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Counter Stools, Hati Home; Pendant Lamps; Woka Lamps Vienna; Sconces (next to range hood), Hudson Valley Lighting; Plaster Range Hood, Nicolette Atelier; Hardware, Rejuvenation; Tile, Zia Tile; Cabinet and Wall Paint, C2; Countertops, Marble Systems.

When a couple who had recently bought a townhouse in Washington, D.C.’s Georgetown neighborhood told their designer, Zoe Feldman, they wanted their space to better accommodate their growing family, they weren’t just talking about making room for their impending third baby. The wife’s parents were also going to be moving in, making them a multigenerational household that spanned ages 1 to 80. “The neighbors were friendly and [the home] was flanked by this alley where kids could ride bikes, draw with chalk, and run around,” shares the homeowner, “but the inside lacked any personality, color, or reflection of ourselves.”

Window Treatment, Jasper Fabrics; Vintage Pendant Lamp and Dining Chairs; Custom Banquette, Everett Designs, Wall Paint, C2.

The original floor plan consisted of a formal dining area that didn’t fit their lifestyle or personalities at all. With their family being in the restaurant business, they needed a hardworking kitchen (complete with two dishwashers and a beverage fridge) with an open dining area that felt casual but could still fit large gatherings. Feldman delineated a banquette with floor-to-ceiling white oak cabinets. Swathed in a subtle checkerboard fabric and featuring a curved, winged backrest, the banquette is one of the freshest Feldman says she’s ever been a part of creating. “The devil is in the details,” says the designer. 

Back Fabric, Schumacher.

Specifically, the devil is also in the Trufig outlets. The company, which makes bespoke receptacles to match other surfaces, hand-painted the covers to match the Calacatta Monet marble backsplash. It was just one way Feldman made the most of a little moment. She went heavy on texture elsewhere, facing some of the cabinets in ribbed glass, swathing the vent hood in plaster, and jamming out the kitchen windows in stone. “The marble casing around the windows…I didn’t quite understand why it would be so cool until it was up and I saw how it elevated a plain wall,” says the homeowner. 

Jutting off from the putty-colored kitchen are a series of hangout zones that serve different purposes. Beyond the high-gloss pantry is a peachy pink space that mostly gets used by the adults.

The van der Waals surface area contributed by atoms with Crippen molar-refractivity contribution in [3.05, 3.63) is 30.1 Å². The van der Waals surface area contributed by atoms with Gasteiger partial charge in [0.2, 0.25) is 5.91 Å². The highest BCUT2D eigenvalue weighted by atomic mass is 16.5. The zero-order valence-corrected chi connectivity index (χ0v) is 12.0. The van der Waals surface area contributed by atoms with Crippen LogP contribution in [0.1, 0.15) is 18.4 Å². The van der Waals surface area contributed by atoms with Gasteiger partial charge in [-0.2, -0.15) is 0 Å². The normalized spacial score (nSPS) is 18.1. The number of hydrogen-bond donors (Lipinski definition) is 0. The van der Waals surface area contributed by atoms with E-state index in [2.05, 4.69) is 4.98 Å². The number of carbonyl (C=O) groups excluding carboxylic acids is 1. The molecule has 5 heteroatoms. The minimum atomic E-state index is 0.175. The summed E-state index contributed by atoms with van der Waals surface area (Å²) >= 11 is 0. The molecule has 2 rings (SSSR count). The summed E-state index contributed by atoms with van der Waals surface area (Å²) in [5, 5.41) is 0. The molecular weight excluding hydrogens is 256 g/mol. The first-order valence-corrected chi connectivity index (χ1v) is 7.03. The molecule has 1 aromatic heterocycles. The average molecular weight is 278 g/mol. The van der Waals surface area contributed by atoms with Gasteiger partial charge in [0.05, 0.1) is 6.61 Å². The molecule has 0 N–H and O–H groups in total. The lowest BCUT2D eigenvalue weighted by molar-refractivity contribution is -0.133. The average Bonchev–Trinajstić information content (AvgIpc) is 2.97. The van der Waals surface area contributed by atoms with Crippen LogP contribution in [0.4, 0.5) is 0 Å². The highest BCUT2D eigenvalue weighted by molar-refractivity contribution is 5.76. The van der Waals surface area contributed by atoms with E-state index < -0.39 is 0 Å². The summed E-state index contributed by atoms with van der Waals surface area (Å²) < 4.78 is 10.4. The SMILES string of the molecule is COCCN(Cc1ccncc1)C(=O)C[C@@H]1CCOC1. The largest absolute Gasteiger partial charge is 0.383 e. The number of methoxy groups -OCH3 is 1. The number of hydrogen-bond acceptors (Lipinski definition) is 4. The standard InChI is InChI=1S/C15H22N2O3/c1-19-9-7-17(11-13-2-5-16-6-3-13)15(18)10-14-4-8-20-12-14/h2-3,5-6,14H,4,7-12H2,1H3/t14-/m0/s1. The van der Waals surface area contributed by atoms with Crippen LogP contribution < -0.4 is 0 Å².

Paint, C2; Hardware, Rejuvenation; Countertops, Marble Systems.
Sofa, Steffan Studio; Coffee Table, Zoe Feldman; Art (figure) by Tenley Masson; Vintage Rug, Lighting, Chair, and other Artwork. 

The sitting area that is open to the kitchen is what Feldman calls a “big chat area,” a place for guests to chill and gather before dinner. To ensure her parents felt truly at home, the owner peppered in sentimental Chinese heirlooms. “Since they were coming to live with us, it was important to me to incorporate some items that would honor them and make this as much their home as it is ours,” she shares. 

Steel Doors, Cardine Studios.

Separated by another set of steel-framed doors (but still in clear view of the kitchen) is the TV room. Feldman coated the walls in a blue-green limewash and opted for a richer green paint along the trim for a slight contrast. “For adults, it gives off a cool, loungy vibe, yet for my kids, it’s the best place to bounce and build forts,” says the homeowner.  

Chair, Soho Home; Sofa Fabric (Shell), Lee Jofa; Sofa Cushion Fabric, Arabel Fabrics; Limewash Application, Nicolette Atelier; Table Lamp, Visual Comfort; Rug, Distinctive Concepts; Checkered Pillows, Lulu and Georgia; Stitched Pillows, Anthropologie; Window Treatments, Europatex; Vintage Ottoman, Sconce, Side Table, and Sofa.

While less obvious, Feldman embraced a tonal palette in the mudroom, too. The large cabinets that feature loads of hanging space for coats and drawers for hiding shoes are painted fire-engine red; the floor is clad in terracotta tile; and the floral wallpaper has tinges of chocolate brown in it. “It’s red used in different ways,” notes Feldman. 

With so many people coming in and out of the house now, every high-touch surface (like those checkered handles) not only had to look cool but be up to the job. “My kids’ sticky fingers will eventually make it onto every surface, so everything needs to be family-friendly and durable,” says the owner. 

The Goods